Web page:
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Int J Mol Sci. 2011;12(12):9236-64. doi: 10.3390/ijms12129236. Epub 2011 Dec 12.

3D QSAR pharmacophore modeling, in silico screening, and density functional theory (DFT) approaches for identification of human chymase inhibitors.

Author information

  • 1Division of Applied Life Science (BK21 Program), Systems and Synthetic Agrobiotech Center (SSAC), Plant Molecular Biology and Biotechnology Research Center (PMBBRC), Research Institute of Natural Science(RINS), Gyeongsang National University (GNU), 501 Jinju-daero, Gazwa-dong, Jinju 660-701, Korea. mahr@bio.gnu.ac.kr

Abstract

Human chymase is a very important target for the treatment of cardiovascular diseases. Using a series of theoretical methods like pharmacophore modeling, database screening, molecular docking and Density Functional Theory (DFT) calculations, an investigation for identification of novel chymase inhibitors, and to specify the key factors crucial for the binding and interaction between chymase and inhibitors is performed. A highly correlating (r = 0.942) pharmacophore model (Hypo1) with two hydrogen bond acceptors, and three hydrophobic aromatic features is generated. After successfully validating "Hypo1", it is further applied in database screening. Hit compounds are subjected to various drug-like filtrations and molecular docking studies. Finally, three structurally diverse compounds with high GOLD fitness scores and interactions with key active site amino acids are identified as potent chymase hits. Moreover, DFT study is performed which confirms very clear trends between electronic properties and inhibitory activity (IC(50)) data thus successfully validating "Hypo1" by DFT method. Therefore, this research exertion can be helpful in the development of new potent hits for chymase. In addition, the combinational use of docking, orbital energies and molecular electrostatic potential analysis is also demonstrated as a good endeavor to gain an insight into the interaction between chymase and inhibitors.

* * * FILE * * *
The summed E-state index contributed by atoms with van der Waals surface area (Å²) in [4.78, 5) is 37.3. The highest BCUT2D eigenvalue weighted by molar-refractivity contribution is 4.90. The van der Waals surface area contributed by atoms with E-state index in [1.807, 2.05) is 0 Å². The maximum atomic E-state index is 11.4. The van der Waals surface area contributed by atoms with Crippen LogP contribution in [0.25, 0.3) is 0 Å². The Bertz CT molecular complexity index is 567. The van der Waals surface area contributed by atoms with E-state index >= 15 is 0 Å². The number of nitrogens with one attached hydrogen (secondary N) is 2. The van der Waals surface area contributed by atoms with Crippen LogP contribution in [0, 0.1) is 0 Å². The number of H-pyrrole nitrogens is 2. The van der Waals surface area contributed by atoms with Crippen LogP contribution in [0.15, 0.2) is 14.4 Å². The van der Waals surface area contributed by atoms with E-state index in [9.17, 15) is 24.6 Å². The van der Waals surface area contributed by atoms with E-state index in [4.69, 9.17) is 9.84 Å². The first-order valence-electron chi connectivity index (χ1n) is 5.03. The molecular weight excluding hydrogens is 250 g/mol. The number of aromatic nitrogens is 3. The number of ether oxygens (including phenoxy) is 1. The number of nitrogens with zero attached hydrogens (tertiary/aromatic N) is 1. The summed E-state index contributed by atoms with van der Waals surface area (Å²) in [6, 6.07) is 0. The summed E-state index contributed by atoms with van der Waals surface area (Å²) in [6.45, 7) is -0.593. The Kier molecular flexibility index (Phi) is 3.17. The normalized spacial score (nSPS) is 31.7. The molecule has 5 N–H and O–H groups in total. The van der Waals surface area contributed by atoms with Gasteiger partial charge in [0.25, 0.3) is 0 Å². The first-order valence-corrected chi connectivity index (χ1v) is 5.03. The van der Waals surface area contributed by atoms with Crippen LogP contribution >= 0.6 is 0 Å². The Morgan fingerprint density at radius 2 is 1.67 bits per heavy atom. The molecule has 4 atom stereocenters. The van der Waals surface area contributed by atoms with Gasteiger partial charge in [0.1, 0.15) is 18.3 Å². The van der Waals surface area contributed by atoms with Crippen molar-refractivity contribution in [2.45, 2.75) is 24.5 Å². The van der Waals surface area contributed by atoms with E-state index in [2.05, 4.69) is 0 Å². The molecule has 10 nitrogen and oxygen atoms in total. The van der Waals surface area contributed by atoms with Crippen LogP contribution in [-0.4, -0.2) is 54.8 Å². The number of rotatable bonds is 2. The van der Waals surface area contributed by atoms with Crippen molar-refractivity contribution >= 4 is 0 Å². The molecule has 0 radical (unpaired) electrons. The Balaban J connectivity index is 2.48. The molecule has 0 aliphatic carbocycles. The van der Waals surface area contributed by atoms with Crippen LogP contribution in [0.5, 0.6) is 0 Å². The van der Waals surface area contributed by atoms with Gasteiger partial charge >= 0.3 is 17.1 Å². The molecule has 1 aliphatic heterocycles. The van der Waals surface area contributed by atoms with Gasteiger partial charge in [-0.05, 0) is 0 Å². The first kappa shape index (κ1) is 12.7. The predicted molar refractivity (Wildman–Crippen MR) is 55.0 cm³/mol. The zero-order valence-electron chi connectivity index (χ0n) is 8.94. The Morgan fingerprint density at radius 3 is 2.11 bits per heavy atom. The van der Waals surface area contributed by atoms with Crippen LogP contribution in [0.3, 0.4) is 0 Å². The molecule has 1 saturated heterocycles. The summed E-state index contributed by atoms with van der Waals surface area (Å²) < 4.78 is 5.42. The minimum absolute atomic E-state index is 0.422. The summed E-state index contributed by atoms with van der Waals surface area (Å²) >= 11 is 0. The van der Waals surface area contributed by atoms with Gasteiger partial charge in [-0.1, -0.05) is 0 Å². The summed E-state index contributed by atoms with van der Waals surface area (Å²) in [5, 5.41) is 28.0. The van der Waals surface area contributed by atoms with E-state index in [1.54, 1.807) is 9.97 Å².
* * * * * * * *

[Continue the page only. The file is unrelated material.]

KEYWORDS:

chymase; density functional theory; in silico screening; molecular docking; molecular electrostatic potential; pharmacophore

PMID:
22272131
[PubMed - in process]
PMCID:
PMC3257128
Free PMC Article

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